Posted by: David Harley | November 18, 2015

VirusTotal Sandboxing

Complaints have been made regularly over the years about ‘testers’ who try to assess product performance by throwing them at VirusTotal’s site to see which products flag them as malicious. In fact, I’ve been one of the most persistent critics of this quasi-testing methodology, and a few years ago wrote a paper with Julio Canto, one of the masterminds behind the VT service, about the reasons why it’s a bad methodology.

VirusTotal has moved on since then, in quite a few ways, not least in the technologies it has adopted and the way in which it uses those technologies. While I still don’t in the least regard submission to VT as a substitute for competent product testing, it has, for instance, adopted a form of sandbox testing analogous to the way in which some anti-malware scanners and other sandbox products and services implement behavioural detection.  VT has already addressed ‘Windows PE files in 2012, and Android in 2013‘, and has now added ‘equal treatment for Mac OS X  apps‘.

This perhaps blurs the distinction slightly between VirusTotal’s service and other security services in a way that might cause further confusion among pseudo-testers. But that’s not VT’s fault, and I think the value added to its services more than compensates.

David Harley

Posted by: David Harley | November 16, 2015

The Game of the Name (revisited)

OPSWAT, a California-based company that includes product certification among its range of products and services, asks What Can We Learn from Anti-malware Naming Conventions?

The short answer is, not very much.

Does all this matter to the end user? Only if the user thinks it does.

David Harley

Posted by: David Harley | October 20, 2015

Schneier on Testing…

…Not, I hasten to add, on anti-malware testing, on this occasion. And since I’m not a subscriber to the Cult of Schneier – certainly when he pontificates on the shortcomings of the anti-malware industry – I would have examined any thoughts he had expressed on that specific topic with enough salt to hand for several large pinches.

Nonetheless, his essay for CNN on how the VW scandal could just be the beginning makes some very good points. The title is misleading by the way, though of course it probably wasn’t Schneier’s own choice (the title he uses in his newsletter is Volkswagen and Cheating Software): early in the article he makes the point that ‘Cheating on regulatory testing has a long history in corporate America.’ (And that isn’t, of course, only true of the US.) And I haven’t spent all these years monitoring security product testing without becoming aware of products that have crossed the line between legitimate optimization and outright cheating.

Emissions testing and security product testing have more in common than you might think. While there are plenty of security product tests by people who reviewed cameras last week and refrigerators the week before, there is a moderately healthy security product testing industry heavily populated by people who know quite a lot about what they’re testing: the same is (or at any rate should be) true of government agencies that test (or at least have input into testing) products that have to conform to safety and other standards (and in some contexts that includes security software).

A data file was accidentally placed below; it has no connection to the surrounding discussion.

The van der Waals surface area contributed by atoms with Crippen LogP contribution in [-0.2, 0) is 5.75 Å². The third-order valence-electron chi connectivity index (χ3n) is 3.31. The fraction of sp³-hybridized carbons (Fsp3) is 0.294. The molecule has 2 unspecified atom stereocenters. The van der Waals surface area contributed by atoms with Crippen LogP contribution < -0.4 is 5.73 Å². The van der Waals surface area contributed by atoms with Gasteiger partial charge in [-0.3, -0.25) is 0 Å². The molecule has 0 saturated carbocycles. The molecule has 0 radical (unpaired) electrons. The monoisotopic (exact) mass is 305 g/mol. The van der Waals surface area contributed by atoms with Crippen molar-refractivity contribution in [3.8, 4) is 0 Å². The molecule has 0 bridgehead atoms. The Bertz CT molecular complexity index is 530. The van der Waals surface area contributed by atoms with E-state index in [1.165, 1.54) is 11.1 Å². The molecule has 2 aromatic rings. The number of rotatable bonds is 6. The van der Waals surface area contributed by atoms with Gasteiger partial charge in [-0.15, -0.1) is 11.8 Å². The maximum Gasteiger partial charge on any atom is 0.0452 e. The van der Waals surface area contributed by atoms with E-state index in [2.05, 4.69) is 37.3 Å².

Schneier observes that:

We’re ceding more control of our lives to software and algorithms. Transparency is the only way verify [sic] that they’re not cheating us.

In the age of the Internet of Things, there’s more to safety regulation than ensuring that electrical wiring and the height of stair risers meets standards, though software security is not yet taken into account nearly as much as it ought to be. But we shouldn’t just be thinking about Things: to take just one example, social media services are notoriously cavalier with our behavioural (and other) data, yet less than transparent when it comes to disclosing the algorithms on which their marketing of our data depend.

I note, by the way, that AMTSO’s statement on the recent round of cheating in anti-malware tests on which I commented here and elsewhere has not survived the refurbishment of the AMTSO web site (unless it’s been moved somewhere I failed to find it). Hopefully that’s a matter of housekeeping rather than AMTSO putting its head back behind the parapet at any hint of contention.

David Harley

Posted by: David Harley | October 15, 2015

AV-Comparatives File Detection Test

I don’t follow individual anti-malware tests as closely as I used to, but I notice that AV-Comparatives has released another of its File Detection Tests.

The testers state that while no samples were executed in the course of the test, cases were considered where malware would be recognized on-access but not on-demand. Well, it’s true that executing a file is not the only way to access it, and the difference between on-access and on-demand scanning is less clear-cut in modern top-tier security products. Perhaps we should be revisiting those terms in order to establish a reasonably standard definition.

AV-C does acknowledge that the test only looks at one aspect of product functionality. And I like the fact that results in the detection test are balanced by a false positive test, to lessen the risk that a product will get a high score by simply flagging all unknown files as malicious. So potentially quite a useful test, despite its limitations.

David Harley



Posted by: David Harley | October 6, 2015

Dennis Technology’s 2015 report

Dennis Technology’s 2015 report on Anti-Virus Protection and Performance is now available. I’ve posted some initial thoughts on the IT Security UK blog.

David Harley

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